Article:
Saturday June 24th is the Fiesta de San Juan, with the evening/night of the 23rd (Noche de San Juan) being the big celebration on the beaches. It is usually ‘tent city’ on Burriana and El Playazo beaches – the only time overnight camping is permitted – and there will be live music on Burriana beach with the group Alalba and a number of DJ’s.

Puente Viejo reopens on Friday morning from 9 am following the first phase of repairs and asphalting. Road markings still need to be done and this will take place on June 28th when the bridge will be closed again, but only for the day this time.

The Council appears to have stepped up a couple of gears to glacial speed as they have now reportedly asked for an ‘urgent’ meeting with the Ministry to discuss the ‘paralysed’ work on the sewage plant. Such requests should have been made at least a year ago.

The joint venture company awarded the contract are in dire financial straits and the works became officially and completely ‘paralysed’ at the end of March this year. However, very little, if anything, has been achieved on the project in the past year or so, particularly relating to the collectors and powerful pumping station needed to pump the residual waters up Mount Everest.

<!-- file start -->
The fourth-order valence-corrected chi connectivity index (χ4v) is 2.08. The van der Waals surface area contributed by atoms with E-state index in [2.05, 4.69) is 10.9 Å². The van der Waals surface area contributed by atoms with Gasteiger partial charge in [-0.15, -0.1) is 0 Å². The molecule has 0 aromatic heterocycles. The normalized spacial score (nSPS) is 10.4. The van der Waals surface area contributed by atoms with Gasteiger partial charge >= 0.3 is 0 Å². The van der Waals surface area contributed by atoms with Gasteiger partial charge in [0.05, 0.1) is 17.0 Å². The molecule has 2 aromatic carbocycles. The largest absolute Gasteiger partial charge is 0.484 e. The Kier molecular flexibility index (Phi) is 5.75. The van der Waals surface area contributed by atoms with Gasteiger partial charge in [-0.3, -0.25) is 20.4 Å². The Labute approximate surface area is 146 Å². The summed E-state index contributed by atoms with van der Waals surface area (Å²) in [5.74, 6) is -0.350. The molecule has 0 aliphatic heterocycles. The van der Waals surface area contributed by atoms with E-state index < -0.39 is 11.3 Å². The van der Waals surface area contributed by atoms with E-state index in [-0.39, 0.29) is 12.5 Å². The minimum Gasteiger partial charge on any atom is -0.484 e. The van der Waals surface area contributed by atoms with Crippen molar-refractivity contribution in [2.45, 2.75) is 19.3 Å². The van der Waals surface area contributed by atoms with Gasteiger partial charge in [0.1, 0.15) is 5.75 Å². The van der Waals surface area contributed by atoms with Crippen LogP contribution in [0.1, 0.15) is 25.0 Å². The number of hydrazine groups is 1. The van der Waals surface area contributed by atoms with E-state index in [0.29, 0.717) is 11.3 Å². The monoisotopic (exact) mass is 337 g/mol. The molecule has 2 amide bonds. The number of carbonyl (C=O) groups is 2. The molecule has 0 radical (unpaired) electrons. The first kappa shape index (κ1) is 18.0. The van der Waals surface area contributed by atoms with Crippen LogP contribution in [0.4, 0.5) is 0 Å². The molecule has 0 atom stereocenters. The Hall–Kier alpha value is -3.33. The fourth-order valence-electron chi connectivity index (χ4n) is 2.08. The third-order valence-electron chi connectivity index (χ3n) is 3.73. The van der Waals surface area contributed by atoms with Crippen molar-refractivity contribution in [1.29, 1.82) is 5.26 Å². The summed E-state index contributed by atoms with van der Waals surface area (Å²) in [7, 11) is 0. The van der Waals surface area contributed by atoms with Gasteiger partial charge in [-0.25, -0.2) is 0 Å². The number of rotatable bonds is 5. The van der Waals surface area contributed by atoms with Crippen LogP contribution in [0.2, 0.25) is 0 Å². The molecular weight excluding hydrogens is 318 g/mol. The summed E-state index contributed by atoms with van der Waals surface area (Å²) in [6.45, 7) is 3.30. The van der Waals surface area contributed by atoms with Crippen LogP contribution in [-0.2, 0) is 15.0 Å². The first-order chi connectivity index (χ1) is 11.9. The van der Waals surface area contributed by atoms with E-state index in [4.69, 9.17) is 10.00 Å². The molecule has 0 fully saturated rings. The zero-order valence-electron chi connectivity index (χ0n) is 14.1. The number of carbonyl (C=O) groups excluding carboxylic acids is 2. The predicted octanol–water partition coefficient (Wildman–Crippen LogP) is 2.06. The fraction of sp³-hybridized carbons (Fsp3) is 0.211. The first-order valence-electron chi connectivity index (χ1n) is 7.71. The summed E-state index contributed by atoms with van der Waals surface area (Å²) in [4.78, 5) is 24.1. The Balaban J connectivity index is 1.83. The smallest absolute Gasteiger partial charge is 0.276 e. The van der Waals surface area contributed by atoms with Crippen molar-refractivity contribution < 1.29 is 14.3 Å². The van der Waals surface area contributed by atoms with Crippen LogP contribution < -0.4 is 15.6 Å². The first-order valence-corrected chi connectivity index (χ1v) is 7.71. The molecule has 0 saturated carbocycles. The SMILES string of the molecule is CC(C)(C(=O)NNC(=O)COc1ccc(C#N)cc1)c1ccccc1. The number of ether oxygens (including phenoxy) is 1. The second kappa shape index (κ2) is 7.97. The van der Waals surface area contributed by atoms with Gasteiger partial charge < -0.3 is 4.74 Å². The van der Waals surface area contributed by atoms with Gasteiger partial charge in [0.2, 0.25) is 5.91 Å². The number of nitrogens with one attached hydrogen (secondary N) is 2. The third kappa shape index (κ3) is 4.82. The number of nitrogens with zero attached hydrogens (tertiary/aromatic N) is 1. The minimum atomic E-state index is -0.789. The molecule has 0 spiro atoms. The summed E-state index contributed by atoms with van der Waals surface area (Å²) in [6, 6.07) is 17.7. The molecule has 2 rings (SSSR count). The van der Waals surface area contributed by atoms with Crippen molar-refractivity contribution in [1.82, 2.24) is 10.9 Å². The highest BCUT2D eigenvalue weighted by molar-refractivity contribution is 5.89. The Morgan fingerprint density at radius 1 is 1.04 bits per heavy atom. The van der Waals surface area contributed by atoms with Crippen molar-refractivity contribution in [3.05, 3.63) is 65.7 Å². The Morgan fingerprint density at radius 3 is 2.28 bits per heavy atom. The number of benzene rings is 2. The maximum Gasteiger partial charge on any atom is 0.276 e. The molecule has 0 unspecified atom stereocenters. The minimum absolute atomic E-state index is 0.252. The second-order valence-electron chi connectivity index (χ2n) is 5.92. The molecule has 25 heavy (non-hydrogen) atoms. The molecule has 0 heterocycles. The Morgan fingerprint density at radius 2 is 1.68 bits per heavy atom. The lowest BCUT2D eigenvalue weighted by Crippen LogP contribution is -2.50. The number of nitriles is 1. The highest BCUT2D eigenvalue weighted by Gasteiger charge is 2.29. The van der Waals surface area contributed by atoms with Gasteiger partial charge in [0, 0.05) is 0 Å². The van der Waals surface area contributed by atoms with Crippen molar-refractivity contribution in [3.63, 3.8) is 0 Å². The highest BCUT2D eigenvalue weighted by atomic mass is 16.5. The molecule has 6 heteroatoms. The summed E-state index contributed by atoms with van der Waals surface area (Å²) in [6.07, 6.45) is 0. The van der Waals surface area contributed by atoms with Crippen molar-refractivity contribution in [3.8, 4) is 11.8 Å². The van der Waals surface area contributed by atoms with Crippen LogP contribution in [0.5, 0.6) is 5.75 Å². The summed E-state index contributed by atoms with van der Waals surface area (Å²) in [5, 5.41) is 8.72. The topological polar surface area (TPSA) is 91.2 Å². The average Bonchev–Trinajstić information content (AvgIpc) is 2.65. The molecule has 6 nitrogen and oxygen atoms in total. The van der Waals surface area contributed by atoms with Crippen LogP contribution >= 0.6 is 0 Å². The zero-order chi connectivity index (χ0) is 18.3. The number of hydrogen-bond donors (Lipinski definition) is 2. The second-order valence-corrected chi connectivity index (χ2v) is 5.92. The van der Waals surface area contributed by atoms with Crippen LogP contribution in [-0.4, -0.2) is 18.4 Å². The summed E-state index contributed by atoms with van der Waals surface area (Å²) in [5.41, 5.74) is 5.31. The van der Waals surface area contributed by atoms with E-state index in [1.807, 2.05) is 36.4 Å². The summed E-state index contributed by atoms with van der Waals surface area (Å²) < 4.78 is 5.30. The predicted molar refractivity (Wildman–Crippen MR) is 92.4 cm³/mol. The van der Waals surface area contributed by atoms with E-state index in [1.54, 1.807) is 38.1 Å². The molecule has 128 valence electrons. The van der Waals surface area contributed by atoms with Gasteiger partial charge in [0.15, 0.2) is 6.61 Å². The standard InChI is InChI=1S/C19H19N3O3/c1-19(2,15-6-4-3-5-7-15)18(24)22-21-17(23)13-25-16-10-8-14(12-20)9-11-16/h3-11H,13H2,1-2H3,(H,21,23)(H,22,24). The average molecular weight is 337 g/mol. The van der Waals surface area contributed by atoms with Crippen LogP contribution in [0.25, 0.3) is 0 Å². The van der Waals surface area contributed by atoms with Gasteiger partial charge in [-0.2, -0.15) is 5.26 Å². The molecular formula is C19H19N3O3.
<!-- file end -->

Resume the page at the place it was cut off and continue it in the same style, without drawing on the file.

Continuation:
In the meantime we had the burst sewage pipe off El Chucho beach and although this has since been repaired, forums, the press and social media continue to highlight reports and complaints about fecal matter and sanitary products floating in the waters.

What I found strange, in some ways, was that while the ‘turd fountain’ was merrily bubbling away and the sea was a brown colour, official tests on the water at various beaches apparently all came back as ‘normal’.

All along the southern coast, regardless of whether a town has a sewage plant or not, there have always been questions asked about the ‘scum’ (for the want of a better word) – ‘nata’ in Spanish – which regularly graces the surface of the waters. It seems almost inconceivable that we can retrieve particles from a distant planet or passing meteor and determine its constitution, when it was formed and if it supported life, but no-one seems to be able to scoop up a bit of ‘nata’ and stick it under a microscope. It would stop the endless speculation on the matter.